News source from CTV News
Liam Casey, The Canadian Press
Published Monday, March 4, 2019 11:52AM EST
Last Updated Monday, March 4, 2019 1:01PM EST
TORONTO — For the first time in a century, Ontario’s animal welfare agency will no longer investigate and enforce animal cruelty laws.
In a letter Monday to Community Safety Minister Sylvia Jones, the Ontario Society for the Prevention of Cruelty to Animals said it will not sign a new contract with the province after the current one expires at the end of March.
“The current model is just simply not working,” CEO Kate MacDonald told The Canadian Press in an interview. “This is a very significant shift in who we are and what we do.”
The letter, obtained by The Canadian Press, said the OSPCA will offer a three-month transition phase, by way of contract, until June 28.
“During the transition period, we will not be accepting complaints or cases dealing with livestock,” said the letter signed by MacDonald and Catherine MacNeill, the chair of the OSPCA’s board of directors.
MacDonald said the organization will shift into a support role in animal cruelty investigations, providing animal shelter, forensic evidence collection and veterinary services.
She said the OSPCA would like to see a model similar to that in New York, where the NYPD has an animal cruelty squad that leads investigators and works with the American SPCA, which handles similar services.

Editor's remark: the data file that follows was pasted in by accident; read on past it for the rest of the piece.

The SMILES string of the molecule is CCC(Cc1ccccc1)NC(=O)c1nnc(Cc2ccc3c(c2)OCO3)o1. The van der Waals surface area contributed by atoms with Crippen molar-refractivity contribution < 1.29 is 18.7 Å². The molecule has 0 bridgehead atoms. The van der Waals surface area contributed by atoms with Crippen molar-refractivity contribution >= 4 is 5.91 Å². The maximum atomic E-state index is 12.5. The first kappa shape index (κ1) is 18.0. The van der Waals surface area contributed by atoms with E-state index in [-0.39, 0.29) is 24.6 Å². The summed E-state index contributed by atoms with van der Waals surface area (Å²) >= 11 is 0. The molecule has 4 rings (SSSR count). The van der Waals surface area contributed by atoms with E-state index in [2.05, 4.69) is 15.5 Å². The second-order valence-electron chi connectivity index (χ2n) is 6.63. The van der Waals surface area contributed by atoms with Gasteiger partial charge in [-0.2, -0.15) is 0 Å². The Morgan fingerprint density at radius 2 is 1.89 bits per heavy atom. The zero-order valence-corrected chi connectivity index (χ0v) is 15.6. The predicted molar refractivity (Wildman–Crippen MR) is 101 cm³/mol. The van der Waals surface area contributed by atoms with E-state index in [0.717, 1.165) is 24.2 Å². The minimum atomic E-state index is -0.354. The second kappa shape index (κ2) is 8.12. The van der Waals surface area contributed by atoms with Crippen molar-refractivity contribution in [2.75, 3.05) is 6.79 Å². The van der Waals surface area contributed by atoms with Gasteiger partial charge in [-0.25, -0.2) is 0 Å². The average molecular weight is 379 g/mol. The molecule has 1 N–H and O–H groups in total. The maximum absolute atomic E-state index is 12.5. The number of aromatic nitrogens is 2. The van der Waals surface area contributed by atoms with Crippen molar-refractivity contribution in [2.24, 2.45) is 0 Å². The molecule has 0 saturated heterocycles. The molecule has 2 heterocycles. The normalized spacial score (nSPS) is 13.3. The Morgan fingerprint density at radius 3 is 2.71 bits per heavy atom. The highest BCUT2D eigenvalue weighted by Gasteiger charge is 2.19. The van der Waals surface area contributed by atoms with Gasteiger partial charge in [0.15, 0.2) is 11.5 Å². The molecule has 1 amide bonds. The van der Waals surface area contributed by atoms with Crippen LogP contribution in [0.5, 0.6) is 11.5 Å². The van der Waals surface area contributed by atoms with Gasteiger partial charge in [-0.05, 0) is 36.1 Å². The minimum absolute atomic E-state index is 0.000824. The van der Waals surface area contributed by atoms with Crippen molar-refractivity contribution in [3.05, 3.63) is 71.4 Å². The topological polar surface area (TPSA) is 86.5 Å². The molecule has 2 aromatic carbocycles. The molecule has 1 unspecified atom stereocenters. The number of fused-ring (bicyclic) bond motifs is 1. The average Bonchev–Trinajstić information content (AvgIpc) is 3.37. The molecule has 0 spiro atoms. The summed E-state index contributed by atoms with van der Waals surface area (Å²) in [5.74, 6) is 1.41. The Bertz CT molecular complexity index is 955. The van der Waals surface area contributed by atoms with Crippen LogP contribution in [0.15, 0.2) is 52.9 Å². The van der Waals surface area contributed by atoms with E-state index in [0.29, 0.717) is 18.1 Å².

“We expect to continue to be involved as a support to law enforcement agencies,” MacDonald said. “They’re going to need help and we’re the logical choice.”
The organization has police powers — it can enforce both provincial and Criminal Code animal cruelty laws — under the OSPCA Act that became law in 1919.
Its role came into question in early January when an Ontario court found the OSPCA’s powers to be unconstitutional and gave the government a year to remedy the situation. The judge said the province erred when it gave police powers to a private organization without imposing accountability and transparency standards on the agency.
The province appealed the decision.
MacDonald said the court’s ruling was the “catalyst” in its move away from animal cruelty investigations.
“The recent decision has helped us to see, truly, that enforcement is a function of government,” she said.
MacDonald said the agency’s 65 enforcement officers will be offered jobs on the organization’s expanding animal rescue arm.
A scathing 2016 report by Kendra Coulter, a labour studies professor at Brock University, found that the majority of the OSPCA officers were poorly paid, worked in the field alone often facing dangerous circumstances, and were responsible for extremely large geographic regions.
MacDonald cited that report as proof of the organization’s struggles.
“Our officers are not armed and they’re often alone and it’s just not a reasonable expectation for someone to go to work like that everyday,” she said.
Community members concerned about animal cruelty should contact their local police force or animal control units, MacDonald said.
The minister of community safety was not immediately available for comment.
About a year ago, the OSPCA said it was looking at transforming its operations. In October, management told frontline officers it planned to pull out of investigating cruelty complaints involving horses and large farm animals, trying to farm those out to the Ontario Ministry of Agriculture, Food and Rural Affairs.
The organization also told frontline officers it would no longer euthanize dogs involved in attacks as required by law, floating the idea of handing off those responsibilities to the government and police.
The province gives the OSPCA $5.75 million annually, but the organization has long complained the funding is not enough to carry out enforcement services.
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